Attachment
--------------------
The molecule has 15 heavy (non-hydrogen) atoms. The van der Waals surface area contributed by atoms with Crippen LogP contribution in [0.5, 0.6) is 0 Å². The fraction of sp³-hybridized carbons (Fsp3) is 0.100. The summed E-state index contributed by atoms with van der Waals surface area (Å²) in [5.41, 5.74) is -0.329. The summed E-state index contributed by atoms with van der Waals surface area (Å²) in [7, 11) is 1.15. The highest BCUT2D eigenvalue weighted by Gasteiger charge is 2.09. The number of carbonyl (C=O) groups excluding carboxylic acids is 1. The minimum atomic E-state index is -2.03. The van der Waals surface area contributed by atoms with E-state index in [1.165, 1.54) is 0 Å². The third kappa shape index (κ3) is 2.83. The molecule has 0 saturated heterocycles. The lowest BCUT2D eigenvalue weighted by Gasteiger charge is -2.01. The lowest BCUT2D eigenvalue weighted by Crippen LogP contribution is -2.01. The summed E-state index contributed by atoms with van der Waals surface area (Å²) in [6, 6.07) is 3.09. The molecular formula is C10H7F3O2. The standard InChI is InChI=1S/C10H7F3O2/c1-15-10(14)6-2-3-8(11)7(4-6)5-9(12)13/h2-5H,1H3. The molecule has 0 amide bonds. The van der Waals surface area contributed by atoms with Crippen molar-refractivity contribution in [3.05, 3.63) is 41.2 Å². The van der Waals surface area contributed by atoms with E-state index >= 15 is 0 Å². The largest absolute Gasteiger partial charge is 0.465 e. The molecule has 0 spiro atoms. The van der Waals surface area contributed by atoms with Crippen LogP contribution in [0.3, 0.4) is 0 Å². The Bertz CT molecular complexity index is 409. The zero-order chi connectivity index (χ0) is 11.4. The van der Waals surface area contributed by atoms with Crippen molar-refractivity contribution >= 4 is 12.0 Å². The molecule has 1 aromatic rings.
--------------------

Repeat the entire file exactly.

The molecule has 15 heavy (non-hydrogen) atoms. The van der Waals surface area contributed by atoms with Crippen LogP contribution in [0.5, 0.6) is 0 Å². The fraction of sp³-hybridized carbons (Fsp3) is 0.100. The summed E-state index contributed by atoms with van der Waals surface area (Å²) in [5.41, 5.74) is -0.329. The summed E-state index contributed by atoms with van der Waals surface area (Å²) in [7, 11) is 1.15. The highest BCUT2D eigenvalue weighted by Gasteiger charge is 2.09. The number of carbonyl (C=O) groups excluding carboxylic acids is 1. The minimum atomic E-state index is -2.03. The van der Waals surface area contributed by atoms with E-state index in [1.165, 1.54) is 0 Å². The third kappa shape index (κ3) is 2.83. The molecule has 0 saturated heterocycles. The lowest BCUT2D eigenvalue weighted by Gasteiger charge is -2.01. The lowest BCUT2D eigenvalue weighted by Crippen LogP contribution is -2.01. The summed E-state index contributed by atoms with van der Waals surface area (Å²) in [6, 6.07) is 3.09. The molecular formula is C10H7F3O2. The standard InChI is InChI=1S/C10H7F3O2/c1-15-10(14)6-2-3-8(11)7(4-6)5-9(12)13/h2-5H,1H3. The molecule has 0 amide bonds. The van der Waals surface area contributed by atoms with Crippen molar-refractivity contribution in [3.05, 3.63) is 41.2 Å². The van der Waals surface area contributed by atoms with E-state index >= 15 is 0 Å². The largest absolute Gasteiger partial charge is 0.465 e. The molecule has 0 spiro atoms. The van der Waals surface area contributed by atoms with Crippen LogP contribution in [0.3, 0.4) is 0 Å². The Bertz CT molecular complexity index is 409. The zero-order chi connectivity index (χ0) is 11.4. The van der Waals surface area contributed by atoms with Crippen molar-refractivity contribution >= 4 is 12.0 Å². The molecule has 1 aromatic rings.